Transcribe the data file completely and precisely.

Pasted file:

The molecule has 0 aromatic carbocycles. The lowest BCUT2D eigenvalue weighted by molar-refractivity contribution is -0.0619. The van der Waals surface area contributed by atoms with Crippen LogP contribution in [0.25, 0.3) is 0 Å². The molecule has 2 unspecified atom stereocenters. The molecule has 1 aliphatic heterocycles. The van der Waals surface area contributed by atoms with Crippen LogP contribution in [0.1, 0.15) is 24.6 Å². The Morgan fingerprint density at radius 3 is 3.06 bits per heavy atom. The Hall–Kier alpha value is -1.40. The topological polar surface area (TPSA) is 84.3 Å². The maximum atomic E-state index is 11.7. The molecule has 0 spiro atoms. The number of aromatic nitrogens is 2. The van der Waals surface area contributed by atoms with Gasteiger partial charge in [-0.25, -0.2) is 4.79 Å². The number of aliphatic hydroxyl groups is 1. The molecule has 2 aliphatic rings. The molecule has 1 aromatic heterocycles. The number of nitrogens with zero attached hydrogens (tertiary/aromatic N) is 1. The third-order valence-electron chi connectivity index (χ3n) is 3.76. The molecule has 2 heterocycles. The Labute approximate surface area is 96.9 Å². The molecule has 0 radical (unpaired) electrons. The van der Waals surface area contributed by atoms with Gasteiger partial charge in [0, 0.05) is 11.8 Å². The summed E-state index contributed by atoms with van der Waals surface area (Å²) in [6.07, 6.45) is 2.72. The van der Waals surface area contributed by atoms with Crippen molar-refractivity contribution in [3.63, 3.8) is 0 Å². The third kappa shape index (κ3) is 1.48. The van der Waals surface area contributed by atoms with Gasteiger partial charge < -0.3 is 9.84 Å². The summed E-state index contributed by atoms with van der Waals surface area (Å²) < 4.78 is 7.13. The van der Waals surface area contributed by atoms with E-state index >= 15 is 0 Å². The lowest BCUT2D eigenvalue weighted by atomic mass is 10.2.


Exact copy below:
The molecule has 0 aromatic carbocycles. The lowest BCUT2D eigenvalue weighted by molar-refractivity contribution is -0.0619. The van der Waals surface area contributed by atoms with Crippen LogP contribution in [0.25, 0.3) is 0 Å². The molecule has 2 unspecified atom stereocenters. The molecule has 1 aliphatic heterocycles. The van der Waals surface area contributed by atoms with Crippen LogP contribution in [0.1, 0.15) is 24.6 Å². The Morgan fingerprint density at radius 3 is 3.06 bits per heavy atom. The Hall–Kier alpha value is -1.40. The topological polar surface area (TPSA) is 84.3 Å². The maximum atomic E-state index is 11.7. The molecule has 0 spiro atoms. The number of aromatic nitrogens is 2. The van der Waals surface area contributed by atoms with Gasteiger partial charge in [-0.25, -0.2) is 4.79 Å². The number of aliphatic hydroxyl groups is 1. The molecule has 2 aliphatic rings. The molecule has 1 aromatic heterocycles. The number of nitrogens with zero attached hydrogens (tertiary/aromatic N) is 1. The third-order valence-electron chi connectivity index (χ3n) is 3.76. The molecule has 2 heterocycles. The Labute approximate surface area is 96.9 Å². The molecule has 0 radical (unpaired) electrons. The van der Waals surface area contributed by atoms with Gasteiger partial charge in [0, 0.05) is 11.8 Å². The summed E-state index contributed by atoms with van der Waals surface area (Å²) in [6.07, 6.45) is 2.72. The van der Waals surface area contributed by atoms with Crippen molar-refractivity contribution in [3.63, 3.8) is 0 Å². The third kappa shape index (κ3) is 1.48. The van der Waals surface area contributed by atoms with Gasteiger partial charge < -0.3 is 9.84 Å². The summed E-state index contributed by atoms with van der Waals surface area (Å²) < 4.78 is 7.13. The van der Waals surface area contributed by atoms with E-state index >= 15 is 0 Å². The lowest BCUT2D eigenvalue weighted by atomic mass is 10.2.